Looking to do research and unsure about where to start? Follow these simple steps and you'll be well on your way to developing your interests, making connections at a university, and demonstrating your passions for a particular field of work.
1. Find research mentors to contact.
It is best to identify five to seven professors you'd like to work with. Associate or assistant professors are a particularly good place to start since they often have room in their labs. Start by going to the website of a local university or research institution and filter the professors based on areas of research you are interested in. Then, click on the researcher’s website and browse their current work. If you have interest or skills in coding, look at their open source code or Github site; if you want to learn basic science skills, look at their mechanisms, diagrams, and the hypothesis on the lab/researcher’s site.
2. Send a cold email.
Cold emails are part of the job when getting started with research. Follow this format for best results!
- In your email subject line, be sure to mention the professor's field of work. You can even ask a question in the subject line of the email that will hook the Professor’s interest. Some examples include “The Actin Mechanisms of Parkinson's Disease” or “Macrophage Assembly as a Response to Cancer Metastasis.” Use the biographic/research description on the professor’s website to develop this headline.
- In the first paragraph of the email, ask questions about their research or show interest in some way. For ideas, go on Pubmed and search the professor’s name. Alternatively, you can search on their CV or website to find recent publications done by the lab. Read through the abstract and ask counterfactual questions (the "what ifs”) or ask about topics you're drawn to. You should feel free to ask any questions you were thinking about, but try to avoid asking questions that you could easily find an answer to on Google. Find two separate papers, read over the abstract, and then formulate two questions per publication. An example question includes “__ is a really interesting finding I read in you paper. I was wondering if you increase the protein concentration, would you still see this result?”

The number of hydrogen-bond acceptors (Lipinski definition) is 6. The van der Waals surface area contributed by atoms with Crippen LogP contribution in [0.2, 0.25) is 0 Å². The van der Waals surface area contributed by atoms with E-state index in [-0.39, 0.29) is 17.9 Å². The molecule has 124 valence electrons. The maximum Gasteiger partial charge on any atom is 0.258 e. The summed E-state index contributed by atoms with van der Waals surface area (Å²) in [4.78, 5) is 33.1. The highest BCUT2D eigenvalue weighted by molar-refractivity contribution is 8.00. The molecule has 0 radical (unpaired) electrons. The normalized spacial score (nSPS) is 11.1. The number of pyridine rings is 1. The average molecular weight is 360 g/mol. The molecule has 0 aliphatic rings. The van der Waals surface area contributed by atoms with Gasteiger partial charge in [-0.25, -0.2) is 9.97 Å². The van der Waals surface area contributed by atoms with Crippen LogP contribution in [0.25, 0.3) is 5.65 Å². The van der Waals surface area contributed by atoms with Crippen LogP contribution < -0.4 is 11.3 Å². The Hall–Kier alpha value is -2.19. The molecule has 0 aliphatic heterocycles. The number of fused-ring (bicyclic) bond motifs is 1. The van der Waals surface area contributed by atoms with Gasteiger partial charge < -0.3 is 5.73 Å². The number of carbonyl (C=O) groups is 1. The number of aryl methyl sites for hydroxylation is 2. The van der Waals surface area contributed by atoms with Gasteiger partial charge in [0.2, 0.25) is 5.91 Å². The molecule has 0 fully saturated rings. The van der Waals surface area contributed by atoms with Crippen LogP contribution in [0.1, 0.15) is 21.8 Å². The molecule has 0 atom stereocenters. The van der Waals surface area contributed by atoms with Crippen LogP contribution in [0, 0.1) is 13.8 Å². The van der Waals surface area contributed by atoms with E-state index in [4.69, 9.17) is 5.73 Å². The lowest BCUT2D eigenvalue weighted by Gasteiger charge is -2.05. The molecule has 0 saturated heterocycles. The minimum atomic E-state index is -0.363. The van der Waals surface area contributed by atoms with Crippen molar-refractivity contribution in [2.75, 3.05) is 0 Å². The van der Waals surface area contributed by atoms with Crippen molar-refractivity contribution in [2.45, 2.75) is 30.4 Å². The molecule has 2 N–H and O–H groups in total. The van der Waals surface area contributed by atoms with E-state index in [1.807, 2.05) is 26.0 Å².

- In the second paragraph, introduce yourself. Talk about where you are from, your academic experiences in high school that are related to research (such as science and math courses; alternatively, history or government courses if you are looking to do humanities research). Then, talk about your career goals and how working in the lab can help fulfill them. For instance, if you are interested in medicine, you can talk about how doing research on a particular disease will help you fulfill your dreams of finding a treatment for that disorder. It can also be helpful to put in the email and phone number of a reference in case the researcher is interested in this. Be sure to include your own contact information as well (best emails/phone numbers to reach you).
- Your third paragraph is your conclusion. Wrap up your email by summarizing why you are interested in that professor's research. You can end by asking them if they are available to discuss research opportunities in their lab. Don't forget to thank them for their time and consideration!
Hopefully this detailed and carefully curated email will help you connect with top researchers for a coveted research internship! It will take a few tries to find the right research mentor (or get a response) so keep emailing until you find the right mentor!